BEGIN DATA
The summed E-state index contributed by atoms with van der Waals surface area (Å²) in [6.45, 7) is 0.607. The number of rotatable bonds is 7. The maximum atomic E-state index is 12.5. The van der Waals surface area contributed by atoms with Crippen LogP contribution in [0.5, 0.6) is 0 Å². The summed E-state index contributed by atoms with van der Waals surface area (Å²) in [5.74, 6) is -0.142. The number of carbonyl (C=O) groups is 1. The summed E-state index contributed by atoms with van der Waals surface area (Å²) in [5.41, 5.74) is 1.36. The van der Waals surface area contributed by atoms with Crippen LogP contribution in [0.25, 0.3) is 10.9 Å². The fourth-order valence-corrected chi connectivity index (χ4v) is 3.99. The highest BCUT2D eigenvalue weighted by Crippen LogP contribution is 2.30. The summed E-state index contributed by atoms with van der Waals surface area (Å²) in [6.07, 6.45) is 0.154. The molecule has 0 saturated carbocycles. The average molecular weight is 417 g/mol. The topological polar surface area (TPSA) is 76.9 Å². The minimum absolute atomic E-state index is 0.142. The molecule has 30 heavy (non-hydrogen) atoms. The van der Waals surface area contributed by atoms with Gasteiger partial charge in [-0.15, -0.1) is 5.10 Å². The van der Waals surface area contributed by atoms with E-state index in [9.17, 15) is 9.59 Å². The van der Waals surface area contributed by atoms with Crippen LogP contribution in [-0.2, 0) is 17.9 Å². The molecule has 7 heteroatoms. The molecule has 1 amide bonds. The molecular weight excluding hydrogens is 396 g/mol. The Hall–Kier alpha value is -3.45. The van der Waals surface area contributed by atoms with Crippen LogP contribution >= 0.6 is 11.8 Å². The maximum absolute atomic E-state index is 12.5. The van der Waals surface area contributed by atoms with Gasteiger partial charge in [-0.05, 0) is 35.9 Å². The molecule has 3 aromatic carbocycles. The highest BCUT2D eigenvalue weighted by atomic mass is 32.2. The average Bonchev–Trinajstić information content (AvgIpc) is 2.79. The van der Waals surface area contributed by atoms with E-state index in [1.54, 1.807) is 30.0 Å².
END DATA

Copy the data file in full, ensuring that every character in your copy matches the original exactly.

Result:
The summed E-state index contributed by atoms with van der Waals surface area (Å²) in [6.45, 7) is 0.607. The number of rotatable bonds is 7. The maximum atomic E-state index is 12.5. The van der Waals surface area contributed by atoms with Crippen LogP contribution in [0.5, 0.6) is 0 Å². The summed E-state index contributed by atoms with van der Waals surface area (Å²) in [5.74, 6) is -0.142. The number of carbonyl (C=O) groups is 1. The summed E-state index contributed by atoms with van der Waals surface area (Å²) in [5.41, 5.74) is 1.36. The van der Waals surface area contributed by atoms with Crippen LogP contribution in [0.25, 0.3) is 10.9 Å². The fourth-order valence-corrected chi connectivity index (χ4v) is 3.99. The highest BCUT2D eigenvalue weighted by Crippen LogP contribution is 2.30. The summed E-state index contributed by atoms with van der Waals surface area (Å²) in [6.07, 6.45) is 0.154. The molecule has 0 saturated carbocycles. The average molecular weight is 417 g/mol. The topological polar surface area (TPSA) is 76.9 Å². The minimum absolute atomic E-state index is 0.142. The molecule has 30 heavy (non-hydrogen) atoms. The van der Waals surface area contributed by atoms with Gasteiger partial charge in [-0.15, -0.1) is 5.10 Å². The van der Waals surface area contributed by atoms with E-state index in [9.17, 15) is 9.59 Å². The van der Waals surface area contributed by atoms with Crippen LogP contribution in [-0.2, 0) is 17.9 Å². The molecule has 7 heteroatoms. The molecule has 1 amide bonds. The molecular weight excluding hydrogens is 396 g/mol. The Hall–Kier alpha value is -3.45. The van der Waals surface area contributed by atoms with Crippen LogP contribution >= 0.6 is 11.8 Å². The maximum absolute atomic E-state index is 12.5. The van der Waals surface area contributed by atoms with Gasteiger partial charge in [-0.05, 0) is 35.9 Å². The molecule has 3 aromatic carbocycles. The highest BCUT2D eigenvalue weighted by atomic mass is 32.2. The average Bonchev–Trinajstić information content (AvgIpc) is 2.79. The van der Waals surface area contributed by atoms with E-state index in [1.54, 1.807) is 30.0 Å².